Our Spidey Sense is Tingling
It’s been almost two years since Secretary of State Swampsow set off our alarm by idly suggesting that, well, you never know what might happen in the kitchen of the Ambassador Hotel. And about eighteen months since Half-Governor Talibunny accused a major-party presidential candidate of “palling around with terrorists.” And just a few seasons since it became the fashion to pack heat at political rallies.
We’ve done our fair share of fretting, while we’ve also tried not to get too excited over each and every twist. We’ve lived through two major earthquakes. You don’t jump for the door every time the couch wiggles.
So there’s nothing particularly unique about the latest news, only a gut feeling that a line is being crossed:
Frustrated by recent political setbacks, tea party leaders and some conservative members of the Oklahoma Legislature say they would like to create a new volunteer militia to help defend against what they believe are improper federal infringements on state sovereignty.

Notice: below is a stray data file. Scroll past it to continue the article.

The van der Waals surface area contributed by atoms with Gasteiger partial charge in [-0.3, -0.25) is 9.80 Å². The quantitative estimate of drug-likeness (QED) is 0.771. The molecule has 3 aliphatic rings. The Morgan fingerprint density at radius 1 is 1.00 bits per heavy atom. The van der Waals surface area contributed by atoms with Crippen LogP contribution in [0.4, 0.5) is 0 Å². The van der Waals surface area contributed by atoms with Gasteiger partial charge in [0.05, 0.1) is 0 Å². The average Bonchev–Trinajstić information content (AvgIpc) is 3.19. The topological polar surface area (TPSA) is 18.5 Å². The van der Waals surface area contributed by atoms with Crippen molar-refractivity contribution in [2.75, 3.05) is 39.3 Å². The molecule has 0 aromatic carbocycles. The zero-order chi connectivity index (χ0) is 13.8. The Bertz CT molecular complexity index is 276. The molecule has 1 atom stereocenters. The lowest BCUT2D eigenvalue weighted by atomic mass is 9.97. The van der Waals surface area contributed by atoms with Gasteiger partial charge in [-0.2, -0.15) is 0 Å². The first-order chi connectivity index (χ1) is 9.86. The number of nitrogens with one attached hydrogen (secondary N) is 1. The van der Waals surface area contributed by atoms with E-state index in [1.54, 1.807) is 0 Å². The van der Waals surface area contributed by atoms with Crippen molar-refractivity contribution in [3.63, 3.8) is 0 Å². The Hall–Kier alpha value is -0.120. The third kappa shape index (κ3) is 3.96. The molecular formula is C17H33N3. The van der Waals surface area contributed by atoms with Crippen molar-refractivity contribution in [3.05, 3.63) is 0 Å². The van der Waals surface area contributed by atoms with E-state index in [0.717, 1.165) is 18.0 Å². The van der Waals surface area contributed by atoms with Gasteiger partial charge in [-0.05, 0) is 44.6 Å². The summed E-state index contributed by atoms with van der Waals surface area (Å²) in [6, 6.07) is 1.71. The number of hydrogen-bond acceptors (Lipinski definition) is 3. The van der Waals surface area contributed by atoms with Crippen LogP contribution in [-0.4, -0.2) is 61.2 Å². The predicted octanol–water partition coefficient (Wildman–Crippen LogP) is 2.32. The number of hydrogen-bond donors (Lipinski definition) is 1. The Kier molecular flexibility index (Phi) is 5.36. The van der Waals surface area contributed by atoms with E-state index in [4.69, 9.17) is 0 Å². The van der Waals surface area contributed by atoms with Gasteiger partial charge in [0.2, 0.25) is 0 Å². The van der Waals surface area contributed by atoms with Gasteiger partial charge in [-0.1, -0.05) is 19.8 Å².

Tea party movement leaders say they’ve discussed the idea with several supportive lawmakers and hope to get legislation next year to recognize a new volunteer force. They say the unit would not resemble militia groups that have been raided for allegedly plotting attacks on law enforcement officers.
“Is it scary? It sure is,” said tea party leader Al Gerhart of Oklahoma City, who heads an umbrella group of tea party factions called the Oklahoma Constitutional Alliance. “But when do the states stop rolling over for the federal government?”
We haven’t been cataloging every indiscretion, so we can’t say this is the first time that government action has been seriously proposed. But we’re in an extraordinarily contentious election year, and it’s only April.
In other years we’d say the Silly Season has begun, but we really don’t like where this is heading. Not with two years of violent rhetoric gathering steam behind it.